Digital revolution has been a boon for both the employees and organisations. It is so liberating as we have more flexibilities and freedom. We have option to work from home, organisational hierarchies are slowly diminishing, open office culture is becoming a trend and many digital tools make our lives easier.
UX process has also been benefited after the advent of technologies. Sharing work has never been this simple. Organising files and working collaboratively are such a piece of cake.
If everything is fine and dandy, what is the issue then?
Before looking deeper we will take a step back and know little about ourselves, us humans.
Prospective memory and why it is important?
“Prospective memory refers to remembering to perform an action in the future……Beyond remembering the intended action and when it is to be performed (retrospective component), prospective memory requires us to remember to execute the intended action at the appropriate moment (prospective component)”
M.A. McDaniel, G.O. Einstein, in International Encyclopedia of the Social & Behavioral Sciences, 2001
Prospective memory is crucial in every day life especially in workplace. Prospective memory in every day life includes remembering to take tablets, pay bills before due date, buy groceries on the way back home. Poor prospective memory can also lead to life threatening situations in industries like medicine, aviation, factories with large machineries, construction etc..
It also plays a vital role in habit formation. Remembering everyday to perform the intentional task slowly becomes a habit in longer run.
There are 2 types of prospective memory
- Event based — Remembering to buy groceries on the way back home
- Time based — Pay bill before due date
Event based memory has better performance since seeing the grocery store triggers the task from the memory. That is an external cue, but sense of time is more internal and it is easy to miss out unless we set reminders and alarms.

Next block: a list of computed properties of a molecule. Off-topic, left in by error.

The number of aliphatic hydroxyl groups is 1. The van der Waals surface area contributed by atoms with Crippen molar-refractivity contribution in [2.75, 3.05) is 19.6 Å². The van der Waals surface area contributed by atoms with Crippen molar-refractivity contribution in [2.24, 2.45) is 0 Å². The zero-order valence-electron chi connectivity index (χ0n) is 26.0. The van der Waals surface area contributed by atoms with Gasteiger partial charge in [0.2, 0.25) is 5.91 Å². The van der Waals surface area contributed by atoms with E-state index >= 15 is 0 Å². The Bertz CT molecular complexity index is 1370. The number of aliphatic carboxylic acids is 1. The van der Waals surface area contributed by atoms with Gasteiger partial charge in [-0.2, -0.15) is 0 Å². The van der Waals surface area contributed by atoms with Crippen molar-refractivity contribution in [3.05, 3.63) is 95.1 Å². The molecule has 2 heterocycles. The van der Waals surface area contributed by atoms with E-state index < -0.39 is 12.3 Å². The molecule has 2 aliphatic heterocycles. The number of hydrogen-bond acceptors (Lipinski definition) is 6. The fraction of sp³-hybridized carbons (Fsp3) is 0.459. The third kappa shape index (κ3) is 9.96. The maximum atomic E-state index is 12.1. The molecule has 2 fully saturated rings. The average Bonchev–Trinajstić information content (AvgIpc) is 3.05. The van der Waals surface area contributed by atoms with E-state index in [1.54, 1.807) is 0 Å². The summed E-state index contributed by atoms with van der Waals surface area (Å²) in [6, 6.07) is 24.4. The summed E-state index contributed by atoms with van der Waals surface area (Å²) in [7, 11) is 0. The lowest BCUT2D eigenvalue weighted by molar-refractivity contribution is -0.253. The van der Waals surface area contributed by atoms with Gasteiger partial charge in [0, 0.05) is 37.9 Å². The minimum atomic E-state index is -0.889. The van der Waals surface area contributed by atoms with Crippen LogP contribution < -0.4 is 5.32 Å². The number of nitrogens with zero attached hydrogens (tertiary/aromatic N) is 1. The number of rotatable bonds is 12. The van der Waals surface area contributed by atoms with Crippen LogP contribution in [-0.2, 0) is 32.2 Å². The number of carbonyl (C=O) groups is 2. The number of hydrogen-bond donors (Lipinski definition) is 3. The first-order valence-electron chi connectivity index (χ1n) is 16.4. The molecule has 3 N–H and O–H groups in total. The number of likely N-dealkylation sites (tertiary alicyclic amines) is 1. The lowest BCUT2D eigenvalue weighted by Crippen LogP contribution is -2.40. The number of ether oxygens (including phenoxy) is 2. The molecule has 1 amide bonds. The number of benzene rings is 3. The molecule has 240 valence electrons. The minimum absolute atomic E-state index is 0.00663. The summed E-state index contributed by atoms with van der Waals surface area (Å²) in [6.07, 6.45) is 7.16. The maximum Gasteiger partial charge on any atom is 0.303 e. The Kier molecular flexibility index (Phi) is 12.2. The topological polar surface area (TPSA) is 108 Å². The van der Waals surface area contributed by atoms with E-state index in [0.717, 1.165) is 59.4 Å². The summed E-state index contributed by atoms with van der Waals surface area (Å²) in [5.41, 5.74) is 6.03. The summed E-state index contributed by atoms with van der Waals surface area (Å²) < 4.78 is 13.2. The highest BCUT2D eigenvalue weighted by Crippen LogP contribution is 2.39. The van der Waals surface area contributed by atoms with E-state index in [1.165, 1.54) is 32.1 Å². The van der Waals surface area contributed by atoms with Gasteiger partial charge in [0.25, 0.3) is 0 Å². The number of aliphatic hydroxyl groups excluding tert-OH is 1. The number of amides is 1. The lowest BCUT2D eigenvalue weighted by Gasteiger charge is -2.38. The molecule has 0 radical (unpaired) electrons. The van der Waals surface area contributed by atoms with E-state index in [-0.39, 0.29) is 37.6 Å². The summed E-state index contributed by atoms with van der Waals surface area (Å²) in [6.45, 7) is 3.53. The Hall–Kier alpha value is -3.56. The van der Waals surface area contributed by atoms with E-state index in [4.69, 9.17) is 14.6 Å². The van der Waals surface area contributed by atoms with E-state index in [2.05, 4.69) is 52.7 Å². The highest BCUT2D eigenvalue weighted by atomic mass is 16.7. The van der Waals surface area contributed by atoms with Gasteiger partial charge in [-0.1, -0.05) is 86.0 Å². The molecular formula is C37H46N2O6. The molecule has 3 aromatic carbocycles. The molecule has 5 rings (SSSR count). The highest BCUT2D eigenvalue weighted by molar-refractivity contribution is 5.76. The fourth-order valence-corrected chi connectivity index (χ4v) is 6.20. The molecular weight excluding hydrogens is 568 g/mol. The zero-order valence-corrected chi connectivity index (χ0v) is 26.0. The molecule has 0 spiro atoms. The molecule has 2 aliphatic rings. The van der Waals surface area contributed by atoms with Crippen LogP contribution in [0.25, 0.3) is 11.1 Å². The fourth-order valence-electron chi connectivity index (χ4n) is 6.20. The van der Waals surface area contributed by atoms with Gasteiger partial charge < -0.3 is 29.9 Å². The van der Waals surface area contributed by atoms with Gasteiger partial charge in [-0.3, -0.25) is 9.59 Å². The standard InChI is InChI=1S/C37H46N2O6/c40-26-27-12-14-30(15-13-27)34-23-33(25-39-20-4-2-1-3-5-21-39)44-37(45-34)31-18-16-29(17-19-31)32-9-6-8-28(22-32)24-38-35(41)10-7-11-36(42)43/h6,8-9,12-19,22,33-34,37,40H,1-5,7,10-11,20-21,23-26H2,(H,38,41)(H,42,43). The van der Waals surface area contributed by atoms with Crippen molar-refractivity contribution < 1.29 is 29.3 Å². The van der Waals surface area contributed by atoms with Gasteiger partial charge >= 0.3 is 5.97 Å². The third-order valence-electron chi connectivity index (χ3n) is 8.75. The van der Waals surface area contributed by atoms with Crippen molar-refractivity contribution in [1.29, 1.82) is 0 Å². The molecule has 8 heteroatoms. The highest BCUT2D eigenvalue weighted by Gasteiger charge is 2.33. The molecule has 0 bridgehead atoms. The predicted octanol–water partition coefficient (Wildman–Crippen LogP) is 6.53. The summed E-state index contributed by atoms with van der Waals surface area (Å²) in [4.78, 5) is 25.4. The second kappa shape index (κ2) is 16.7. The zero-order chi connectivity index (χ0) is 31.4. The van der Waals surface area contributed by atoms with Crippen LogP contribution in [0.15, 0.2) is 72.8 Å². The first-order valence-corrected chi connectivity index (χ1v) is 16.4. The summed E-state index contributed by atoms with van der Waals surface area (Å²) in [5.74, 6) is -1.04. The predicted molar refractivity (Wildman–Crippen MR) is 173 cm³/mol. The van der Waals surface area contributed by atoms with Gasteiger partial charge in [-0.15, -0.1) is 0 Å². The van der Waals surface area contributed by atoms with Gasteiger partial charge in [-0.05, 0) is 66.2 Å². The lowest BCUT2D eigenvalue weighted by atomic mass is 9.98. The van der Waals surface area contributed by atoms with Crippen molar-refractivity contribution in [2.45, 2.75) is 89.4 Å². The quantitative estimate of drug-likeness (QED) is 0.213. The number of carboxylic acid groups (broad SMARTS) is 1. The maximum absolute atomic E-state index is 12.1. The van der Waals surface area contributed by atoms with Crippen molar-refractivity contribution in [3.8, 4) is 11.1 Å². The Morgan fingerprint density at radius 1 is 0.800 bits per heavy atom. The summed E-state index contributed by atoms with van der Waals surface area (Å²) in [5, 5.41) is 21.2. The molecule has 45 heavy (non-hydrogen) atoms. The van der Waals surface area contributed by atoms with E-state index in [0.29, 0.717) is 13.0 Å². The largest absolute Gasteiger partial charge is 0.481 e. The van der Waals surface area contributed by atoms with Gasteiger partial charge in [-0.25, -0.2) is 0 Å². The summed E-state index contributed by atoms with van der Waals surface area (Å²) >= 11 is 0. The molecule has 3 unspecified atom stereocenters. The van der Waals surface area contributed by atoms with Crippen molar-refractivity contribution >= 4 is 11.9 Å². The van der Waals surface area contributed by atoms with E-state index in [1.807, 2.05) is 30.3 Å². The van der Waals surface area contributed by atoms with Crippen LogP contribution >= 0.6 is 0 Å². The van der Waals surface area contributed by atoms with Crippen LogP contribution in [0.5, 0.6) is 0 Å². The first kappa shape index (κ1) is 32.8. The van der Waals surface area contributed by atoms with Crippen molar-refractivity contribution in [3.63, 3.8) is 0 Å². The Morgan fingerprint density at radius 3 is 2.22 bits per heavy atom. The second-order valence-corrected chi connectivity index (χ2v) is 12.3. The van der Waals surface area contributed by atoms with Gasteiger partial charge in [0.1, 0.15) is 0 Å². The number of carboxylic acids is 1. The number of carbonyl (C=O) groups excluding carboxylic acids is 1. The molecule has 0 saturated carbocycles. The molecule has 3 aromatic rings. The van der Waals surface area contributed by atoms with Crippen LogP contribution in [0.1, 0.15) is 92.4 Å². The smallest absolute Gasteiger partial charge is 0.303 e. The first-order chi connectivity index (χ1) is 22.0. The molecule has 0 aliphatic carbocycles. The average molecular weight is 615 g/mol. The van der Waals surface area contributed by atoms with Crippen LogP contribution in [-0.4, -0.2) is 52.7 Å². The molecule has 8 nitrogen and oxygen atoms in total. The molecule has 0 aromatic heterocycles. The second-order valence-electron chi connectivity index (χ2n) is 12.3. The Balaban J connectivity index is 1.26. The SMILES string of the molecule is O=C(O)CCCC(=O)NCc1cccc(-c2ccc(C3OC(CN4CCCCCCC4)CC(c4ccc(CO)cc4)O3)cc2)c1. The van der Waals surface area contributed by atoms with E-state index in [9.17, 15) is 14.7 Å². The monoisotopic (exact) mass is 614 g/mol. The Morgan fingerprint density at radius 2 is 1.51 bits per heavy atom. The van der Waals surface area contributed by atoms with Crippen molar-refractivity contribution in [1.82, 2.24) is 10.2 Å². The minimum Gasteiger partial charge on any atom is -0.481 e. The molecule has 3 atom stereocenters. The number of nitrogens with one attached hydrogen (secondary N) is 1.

How does this affect UX Process in digital workplace?
Prospective memory affects all work types but its effect is more pronounced in the UX process. Since the steps in UX involve gathering user inputs, doing analysis, secondary research, collecting different data points, collating them and synthesising to gain insights and acting on the insights later, we can see the heavy influence of prospective memory.
How many of us have created elegant personas, presentation from research insights, documentation, customer journeys using mapping tools only to be present in google drive or other cloud folders and never to be used again. Most of the upfront work we do before actual design, rest in an idle world.
Once we start designing screens we rarely go and visit those documents and check if everything still holds true.
Out of Sight, Out of Mind
In the physical world, when we externalise information there are lot of cues for us to notice and act on it accordingly. Be it spacial positioning, color, form factors and other attributes of the objects ( mainly paper and sticky notes) which gain our attention and help in easy recognition. In digital world the chances of them happening is very low since the amount of information we glean is limited to size of the display. In most cases it is a monitor or a small projector.
Instant messaging, easy distractions due to open office culture add more complexity to the already existing issue.
Short term memory, working memory and digital tools
Most of the tools that we work with for project and task management mainly concentrate on getting the task done, monitoring and tracking the status of work.
We keep on switching between the screens from roadmap to a team member’s task board to task details going back and forth. We have a very limited short term memory as we can hold only few chunks of information at a time and as we switch between views it is very easy for anyone to loose the big picture.
We don’t need high end tools to solve this problem. Paper, index cards and sticky notes would suffice. Whiteboard also helps. Since they are out there always either on wall or whiteboard, it is hard for us to miss them.
Sticky notes and big picture
Sticky notes can be used to create user storymapping .Here by storymap I refer to User Storymapping by Jeff Patton.
User Storymap is often a set of user stories grouped together and arranged to form a map that makes sense. It has a narrative flow from left to right, describing the user activities, and tasks from top to bottom, to support those activities.
Each sticky note carries a user story. Color of the sticky note varies based on the complexity of the story. They can be placed on the wall in a way that everyone in the project has clear view.
Storymap helps us in seeing the big picture and have a holistic discussion about the project in a day to day manner.